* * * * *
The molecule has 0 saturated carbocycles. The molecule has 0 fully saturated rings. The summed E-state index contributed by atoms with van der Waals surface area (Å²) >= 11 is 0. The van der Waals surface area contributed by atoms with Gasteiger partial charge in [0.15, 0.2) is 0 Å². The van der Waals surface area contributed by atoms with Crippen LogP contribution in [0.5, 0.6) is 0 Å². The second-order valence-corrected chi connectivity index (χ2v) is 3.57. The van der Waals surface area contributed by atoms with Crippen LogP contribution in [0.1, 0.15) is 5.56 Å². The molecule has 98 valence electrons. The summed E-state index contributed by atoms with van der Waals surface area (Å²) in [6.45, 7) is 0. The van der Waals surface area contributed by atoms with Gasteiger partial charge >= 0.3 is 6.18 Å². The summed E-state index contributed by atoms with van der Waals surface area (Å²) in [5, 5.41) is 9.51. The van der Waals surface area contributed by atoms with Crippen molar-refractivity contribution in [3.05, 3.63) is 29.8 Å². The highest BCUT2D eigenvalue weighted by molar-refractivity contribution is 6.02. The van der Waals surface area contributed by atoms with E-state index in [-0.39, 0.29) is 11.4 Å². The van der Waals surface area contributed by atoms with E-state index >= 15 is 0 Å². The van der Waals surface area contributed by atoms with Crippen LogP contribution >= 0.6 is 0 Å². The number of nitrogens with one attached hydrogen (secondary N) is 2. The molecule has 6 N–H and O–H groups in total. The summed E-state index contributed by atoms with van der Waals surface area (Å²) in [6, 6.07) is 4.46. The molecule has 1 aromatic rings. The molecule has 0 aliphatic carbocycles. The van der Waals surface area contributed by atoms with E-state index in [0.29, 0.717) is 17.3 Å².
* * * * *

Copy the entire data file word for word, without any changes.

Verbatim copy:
The molecule has 0 saturated carbocycles. The molecule has 0 fully saturated rings. The summed E-state index contributed by atoms with van der Waals surface area (Å²) >= 11 is 0. The van der Waals surface area contributed by atoms with Gasteiger partial charge in [0.15, 0.2) is 0 Å². The van der Waals surface area contributed by atoms with Crippen LogP contribution in [0.5, 0.6) is 0 Å². The second-order valence-corrected chi connectivity index (χ2v) is 3.57. The van der Waals surface area contributed by atoms with Crippen LogP contribution in [0.1, 0.15) is 5.56 Å². The molecule has 98 valence electrons. The summed E-state index contributed by atoms with van der Waals surface area (Å²) in [6.45, 7) is 0. The van der Waals surface area contributed by atoms with Gasteiger partial charge >= 0.3 is 6.18 Å². The summed E-state index contributed by atoms with van der Waals surface area (Å²) in [5, 5.41) is 9.51. The van der Waals surface area contributed by atoms with Crippen molar-refractivity contribution in [3.05, 3.63) is 29.8 Å². The highest BCUT2D eigenvalue weighted by molar-refractivity contribution is 6.02. The van der Waals surface area contributed by atoms with E-state index in [-0.39, 0.29) is 11.4 Å². The van der Waals surface area contributed by atoms with E-state index >= 15 is 0 Å². The van der Waals surface area contributed by atoms with Crippen LogP contribution >= 0.6 is 0 Å². The number of nitrogens with one attached hydrogen (secondary N) is 2. The molecule has 6 N–H and O–H groups in total. The summed E-state index contributed by atoms with van der Waals surface area (Å²) in [6, 6.07) is 4.46. The molecule has 1 aromatic rings. The molecule has 0 aliphatic carbocycles. The van der Waals surface area contributed by atoms with E-state index in [0.29, 0.717) is 17.3 Å².